Dante's Inferno Updated Hands-On

We uncover another circle of hell in our latest look at EA's literary video game adaptation.


Dante's Inferno

In our last look at EA's upcoming adventure game Dante's Inferno, the hero, Dante Alighieri, was fighting his way through Limbo, eventually ending up in a mortal struggle with King Minos, judge of the damned. After splitting the king's head open in a thoroughly satisfying way, Dante will eventually make his way down into the furthest reaches of the Netherworld. Recently, we had a chance to see EA's latest build of the game--the one it's showing at E3, in fact--and got a chance to see Dante hack and slash his way through the fifth circle of hell: Anger.

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This being the fifth circle, it means that the demo we saw skipped ahead in the narrative to about halfway through the game. The demo we played of the Anger level begins with Dante encountering a lost soul named Filippo Argenti, who, it turns out, was a real-life political rival of Dante's and who also appears as a character in the epic poem that inspired Dante's Inferno. Like with other lost souls Dante finds in the game, you'll have the option to either punish or absolve Filippo; we've seen the punish option before (essentially Dante stabs the soul in the face with a cross), but we have yet to see how the absolve mechanic works, though we do understand it will be a minigame that has a certain measure of risk versus reward.

After dispatching Argenti, it was off to cross a marshy section of the River Styx. A handy raft was at Dante's disposal, and after stepping on, we began the slow crossing, all the while taking down flying demon bats with a combination of Dante's dangerous scythe and his cross, which serves as a ranged weapon that fires beams of righteous energy at his foes. The cross, it seems, is a particularly good form of crowd control, as it can be used to temporarily stun enemies, freeing Dante up to deal with more pressing concerns.

As we reached the far shore of the Styx, the raft we were riding on began to move strangely and, eventually, lift up out of the water. It then became apparent that the raft was not a raft at all, but rather the crown of Phlegyas, an enormous demon who, in the original poem, served as the ferryman across the Styx for Dante and his guide, Virgil. Phlegyas is no mere ferryman here; instead, he's a massive demon who's looking to destroy Dante, who's on his way to save his wife Beatrice. In fact, right after escaping Phlegyas' grasp for the first time, we got a sneak peek at Dante's beloved, who appeared hovering in midair wearing a queen's crown and floating side by side with the shadowy form of Lucifer himself. Producers were tight-lipped on the meaning of this appearance, but it seems that Beatrice herself will be transformed as the game progresses.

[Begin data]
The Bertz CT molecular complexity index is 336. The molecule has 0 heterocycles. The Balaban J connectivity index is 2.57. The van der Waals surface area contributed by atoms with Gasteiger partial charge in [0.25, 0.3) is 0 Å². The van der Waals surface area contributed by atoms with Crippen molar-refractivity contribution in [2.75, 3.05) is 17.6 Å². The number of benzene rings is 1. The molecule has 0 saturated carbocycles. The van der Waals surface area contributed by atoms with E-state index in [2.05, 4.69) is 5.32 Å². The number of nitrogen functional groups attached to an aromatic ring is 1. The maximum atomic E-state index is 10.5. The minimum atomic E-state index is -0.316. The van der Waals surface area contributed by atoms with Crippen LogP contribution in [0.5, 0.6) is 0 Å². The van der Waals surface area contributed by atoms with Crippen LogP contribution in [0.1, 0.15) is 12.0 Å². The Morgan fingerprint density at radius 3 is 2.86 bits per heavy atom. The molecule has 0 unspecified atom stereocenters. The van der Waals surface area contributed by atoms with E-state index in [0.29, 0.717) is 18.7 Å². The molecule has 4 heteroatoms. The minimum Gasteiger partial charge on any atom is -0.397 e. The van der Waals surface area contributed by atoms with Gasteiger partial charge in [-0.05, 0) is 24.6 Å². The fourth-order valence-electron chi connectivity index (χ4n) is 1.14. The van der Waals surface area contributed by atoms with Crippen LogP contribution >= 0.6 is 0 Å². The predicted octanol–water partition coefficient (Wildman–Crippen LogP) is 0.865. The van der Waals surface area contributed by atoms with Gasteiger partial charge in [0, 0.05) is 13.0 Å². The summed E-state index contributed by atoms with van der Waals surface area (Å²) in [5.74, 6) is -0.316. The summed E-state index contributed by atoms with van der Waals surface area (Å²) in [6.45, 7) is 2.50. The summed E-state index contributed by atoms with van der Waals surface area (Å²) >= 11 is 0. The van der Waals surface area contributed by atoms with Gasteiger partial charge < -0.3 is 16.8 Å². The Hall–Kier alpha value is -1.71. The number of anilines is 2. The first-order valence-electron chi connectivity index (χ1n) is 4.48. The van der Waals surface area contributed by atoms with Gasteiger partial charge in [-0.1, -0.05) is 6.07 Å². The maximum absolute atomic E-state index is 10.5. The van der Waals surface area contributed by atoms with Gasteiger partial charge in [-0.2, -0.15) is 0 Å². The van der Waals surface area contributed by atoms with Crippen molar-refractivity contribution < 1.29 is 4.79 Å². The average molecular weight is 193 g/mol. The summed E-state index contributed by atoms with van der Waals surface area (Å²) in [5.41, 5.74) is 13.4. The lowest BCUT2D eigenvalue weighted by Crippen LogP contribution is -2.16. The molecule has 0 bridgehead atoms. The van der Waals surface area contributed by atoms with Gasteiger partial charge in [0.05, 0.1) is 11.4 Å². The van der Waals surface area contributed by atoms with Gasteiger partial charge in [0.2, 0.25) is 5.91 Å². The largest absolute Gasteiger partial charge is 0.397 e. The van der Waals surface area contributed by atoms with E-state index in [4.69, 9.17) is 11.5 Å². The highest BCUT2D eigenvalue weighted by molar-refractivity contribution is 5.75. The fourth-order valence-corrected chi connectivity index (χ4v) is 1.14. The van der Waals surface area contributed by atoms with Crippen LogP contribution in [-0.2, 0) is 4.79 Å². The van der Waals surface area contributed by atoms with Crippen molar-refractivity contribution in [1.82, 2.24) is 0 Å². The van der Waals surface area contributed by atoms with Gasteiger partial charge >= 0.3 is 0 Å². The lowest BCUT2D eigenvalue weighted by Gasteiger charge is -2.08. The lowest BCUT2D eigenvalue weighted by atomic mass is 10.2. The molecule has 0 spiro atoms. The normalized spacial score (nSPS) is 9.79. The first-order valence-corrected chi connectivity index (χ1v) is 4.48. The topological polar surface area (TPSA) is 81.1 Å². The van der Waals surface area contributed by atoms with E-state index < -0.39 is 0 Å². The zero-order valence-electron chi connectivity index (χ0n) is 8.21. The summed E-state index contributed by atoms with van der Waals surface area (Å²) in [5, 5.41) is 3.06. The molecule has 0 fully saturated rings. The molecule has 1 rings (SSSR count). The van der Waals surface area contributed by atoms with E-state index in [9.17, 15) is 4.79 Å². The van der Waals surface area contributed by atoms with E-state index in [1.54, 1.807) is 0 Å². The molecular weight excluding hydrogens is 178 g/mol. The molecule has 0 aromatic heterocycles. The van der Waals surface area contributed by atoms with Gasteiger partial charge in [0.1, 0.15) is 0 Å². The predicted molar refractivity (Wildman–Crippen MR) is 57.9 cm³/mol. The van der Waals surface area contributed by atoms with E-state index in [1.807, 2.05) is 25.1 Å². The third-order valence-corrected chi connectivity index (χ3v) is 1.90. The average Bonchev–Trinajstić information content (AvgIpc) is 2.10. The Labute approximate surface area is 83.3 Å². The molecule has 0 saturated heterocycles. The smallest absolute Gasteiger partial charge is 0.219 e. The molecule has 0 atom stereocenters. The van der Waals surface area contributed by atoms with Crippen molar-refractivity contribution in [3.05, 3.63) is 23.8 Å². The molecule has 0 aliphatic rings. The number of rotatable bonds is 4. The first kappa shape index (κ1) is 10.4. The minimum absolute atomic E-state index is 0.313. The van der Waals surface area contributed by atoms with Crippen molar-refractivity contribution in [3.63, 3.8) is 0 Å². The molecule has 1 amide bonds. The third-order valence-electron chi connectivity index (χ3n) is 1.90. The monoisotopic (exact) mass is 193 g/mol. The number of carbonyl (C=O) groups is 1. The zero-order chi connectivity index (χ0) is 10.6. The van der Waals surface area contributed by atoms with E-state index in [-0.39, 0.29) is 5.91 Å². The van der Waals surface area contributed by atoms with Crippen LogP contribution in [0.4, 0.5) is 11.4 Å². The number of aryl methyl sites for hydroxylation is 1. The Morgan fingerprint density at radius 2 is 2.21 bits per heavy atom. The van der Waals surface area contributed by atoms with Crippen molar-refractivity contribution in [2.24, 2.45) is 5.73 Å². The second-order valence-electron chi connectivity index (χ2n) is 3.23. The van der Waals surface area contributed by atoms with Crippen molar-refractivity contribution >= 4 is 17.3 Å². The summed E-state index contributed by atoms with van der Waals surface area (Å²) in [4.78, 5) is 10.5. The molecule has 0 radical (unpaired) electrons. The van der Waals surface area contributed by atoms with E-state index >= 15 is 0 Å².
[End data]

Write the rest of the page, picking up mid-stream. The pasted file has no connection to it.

While we saw only a section of the Anger level, we can tell you that Phlegyas' presence is felt the entire time. Because of his size, you can't hope to defeat him; instead, your goal is to avoid his constant attacks, while still dealing with the peon enemies that will also appear. In addition to standard demons and blade babies, we saw a new enemy type--a grotesquely obese (and nude, we should point out) female gluttony minion. Though you actually meet the minion earlier in the game, this was our first look at her, and we're not sure which part of "Bertha" (as she's affectionately known by the dev team) was more appalling--her flabby misshapen body or her toxic vomit attacks. And, perhaps just for completeness' sake, she's also got a toxic attack from her other end, which was just as dreadful.

After fighting our way through a good chunk of the Anger level, we eventually guided Dante to take control of Phlegyas himself, at which point the final reveal of the demo was revealed: As Dante guided Phlegyas across a stone bridge and toward the fictional City of Dis, the camera pulled back to reveal an epic hellscape, complete with the never-ending cries of the suffering. It's within the City of Dis that the final five levels of hell are contained (Malice, Heresy, Violence, Fraud, and Treachery), and it's a fitting setup for the second half of Dante's adventure, which looks to get more grim the deeper you plunge.

After the PlayStation 3 demo was over, we got a chance to try out the PSP version of Dante's Inferno. According to producers, it will have all of the content from the console versions of the game along with very comparable controls. Indeed, aside from the grab controls (which weren't implemented yet), the controls in the PSP version felt very similar to those in the PS3 game. The handheld demo featured the Limbo level leading all the way through to the end of the King Minos fight, and despite not having the flashy particle effects of its big brother, it looked to be pretty much on par with the console game.

Our only problem with the PSP version's look was the camera--when the camera pulled back during the King Minos fight, both Dante and the minions he was fighting became so small they were nearly unrecognizable and hard to follow onscreen. Producers told us they were aware of the problem and have a dedicated team working on the PSP version's camera in order to alleviate the problem.

Dante's Inferno is currently due for release in 2010. Look for more information on the game in the coming months.

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